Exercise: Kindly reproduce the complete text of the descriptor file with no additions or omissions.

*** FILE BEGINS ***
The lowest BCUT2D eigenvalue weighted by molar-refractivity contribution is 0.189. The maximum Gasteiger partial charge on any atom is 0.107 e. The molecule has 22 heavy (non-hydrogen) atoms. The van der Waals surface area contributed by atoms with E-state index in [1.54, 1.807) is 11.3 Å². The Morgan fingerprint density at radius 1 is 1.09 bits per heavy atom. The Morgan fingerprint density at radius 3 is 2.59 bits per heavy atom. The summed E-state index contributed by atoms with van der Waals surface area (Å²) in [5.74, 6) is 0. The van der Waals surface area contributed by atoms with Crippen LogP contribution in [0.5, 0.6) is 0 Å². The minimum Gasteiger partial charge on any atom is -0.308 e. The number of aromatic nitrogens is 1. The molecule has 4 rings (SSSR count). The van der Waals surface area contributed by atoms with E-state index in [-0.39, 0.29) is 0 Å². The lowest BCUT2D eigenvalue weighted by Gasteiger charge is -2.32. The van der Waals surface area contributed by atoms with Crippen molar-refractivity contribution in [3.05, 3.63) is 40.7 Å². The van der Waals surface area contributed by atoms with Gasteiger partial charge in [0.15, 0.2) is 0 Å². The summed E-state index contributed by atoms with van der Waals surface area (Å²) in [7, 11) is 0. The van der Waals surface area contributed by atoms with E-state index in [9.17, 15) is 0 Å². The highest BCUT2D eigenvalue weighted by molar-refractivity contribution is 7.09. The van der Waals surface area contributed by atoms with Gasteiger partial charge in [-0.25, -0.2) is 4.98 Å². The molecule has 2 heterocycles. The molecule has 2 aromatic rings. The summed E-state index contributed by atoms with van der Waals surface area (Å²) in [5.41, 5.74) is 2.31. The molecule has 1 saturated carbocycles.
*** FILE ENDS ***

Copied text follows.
The lowest BCUT2D eigenvalue weighted by molar-refractivity contribution is 0.189. The maximum Gasteiger partial charge on any atom is 0.107 e. The molecule has 22 heavy (non-hydrogen) atoms. The van der Waals surface area contributed by atoms with E-state index in [1.54, 1.807) is 11.3 Å². The Morgan fingerprint density at radius 1 is 1.09 bits per heavy atom. The Morgan fingerprint density at radius 3 is 2.59 bits per heavy atom. The summed E-state index contributed by atoms with van der Waals surface area (Å²) in [5.74, 6) is 0. The van der Waals surface area contributed by atoms with Crippen LogP contribution in [0.5, 0.6) is 0 Å². The minimum Gasteiger partial charge on any atom is -0.308 e. The number of aromatic nitrogens is 1. The molecule has 4 rings (SSSR count). The van der Waals surface area contributed by atoms with E-state index in [-0.39, 0.29) is 0 Å². The lowest BCUT2D eigenvalue weighted by Gasteiger charge is -2.32. The van der Waals surface area contributed by atoms with Crippen molar-refractivity contribution in [3.05, 3.63) is 40.7 Å². The van der Waals surface area contributed by atoms with Gasteiger partial charge in [0.15, 0.2) is 0 Å². The summed E-state index contributed by atoms with van der Waals surface area (Å²) in [7, 11) is 0. The van der Waals surface area contributed by atoms with E-state index in [9.17, 15) is 0 Å². The highest BCUT2D eigenvalue weighted by molar-refractivity contribution is 7.09. The van der Waals surface area contributed by atoms with Gasteiger partial charge in [-0.25, -0.2) is 4.98 Å². The molecule has 2 heterocycles. The molecule has 2 aromatic rings. The summed E-state index contributed by atoms with van der Waals surface area (Å²) in [5.41, 5.74) is 2.31. The molecule has 1 saturated carbocycles.